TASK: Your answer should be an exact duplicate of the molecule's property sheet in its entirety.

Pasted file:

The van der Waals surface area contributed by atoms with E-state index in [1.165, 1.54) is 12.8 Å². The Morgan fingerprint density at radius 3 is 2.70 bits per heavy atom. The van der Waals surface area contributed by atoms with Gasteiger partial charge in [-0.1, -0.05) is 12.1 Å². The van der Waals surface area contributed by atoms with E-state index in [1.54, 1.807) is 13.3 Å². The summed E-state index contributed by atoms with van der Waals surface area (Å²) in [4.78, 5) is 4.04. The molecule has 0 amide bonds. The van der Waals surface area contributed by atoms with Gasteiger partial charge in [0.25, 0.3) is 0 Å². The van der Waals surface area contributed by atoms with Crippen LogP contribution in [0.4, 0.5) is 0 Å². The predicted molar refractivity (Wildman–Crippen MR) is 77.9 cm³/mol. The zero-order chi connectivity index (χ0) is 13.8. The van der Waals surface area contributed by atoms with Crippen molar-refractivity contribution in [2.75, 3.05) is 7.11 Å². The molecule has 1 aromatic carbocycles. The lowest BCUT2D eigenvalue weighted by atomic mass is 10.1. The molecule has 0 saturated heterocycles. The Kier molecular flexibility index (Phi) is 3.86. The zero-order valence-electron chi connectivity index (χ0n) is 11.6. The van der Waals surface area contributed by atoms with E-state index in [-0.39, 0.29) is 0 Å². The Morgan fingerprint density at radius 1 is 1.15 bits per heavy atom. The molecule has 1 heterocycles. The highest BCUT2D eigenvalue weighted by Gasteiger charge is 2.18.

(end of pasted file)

The van der Waals surface area contributed by atoms with E-state index in [1.165, 1.54) is 12.8 Å². The Morgan fingerprint density at radius 3 is 2.70 bits per heavy atom. The van der Waals surface area contributed by atoms with Gasteiger partial charge in [-0.1, -0.05) is 12.1 Å². The van der Waals surface area contributed by atoms with E-state index in [1.54, 1.807) is 13.3 Å². The summed E-state index contributed by atoms with van der Waals surface area (Å²) in [4.78, 5) is 4.04. The molecule has 0 amide bonds. The van der Waals surface area contributed by atoms with Gasteiger partial charge in [0.25, 0.3) is 0 Å². The van der Waals surface area contributed by atoms with Crippen LogP contribution in [0.4, 0.5) is 0 Å². The predicted molar refractivity (Wildman–Crippen MR) is 77.9 cm³/mol. The zero-order chi connectivity index (χ0) is 13.8. The van der Waals surface area contributed by atoms with Crippen molar-refractivity contribution in [2.75, 3.05) is 7.11 Å². The molecule has 1 aromatic carbocycles. The lowest BCUT2D eigenvalue weighted by atomic mass is 10.1. The molecule has 0 saturated heterocycles. The Kier molecular flexibility index (Phi) is 3.86. The zero-order valence-electron chi connectivity index (χ0n) is 11.6. The van der Waals surface area contributed by atoms with E-state index in [-0.39, 0.29) is 0 Å². The Morgan fingerprint density at radius 1 is 1.15 bits per heavy atom. The molecule has 1 heterocycles. The highest BCUT2D eigenvalue weighted by Gasteiger charge is 2.18.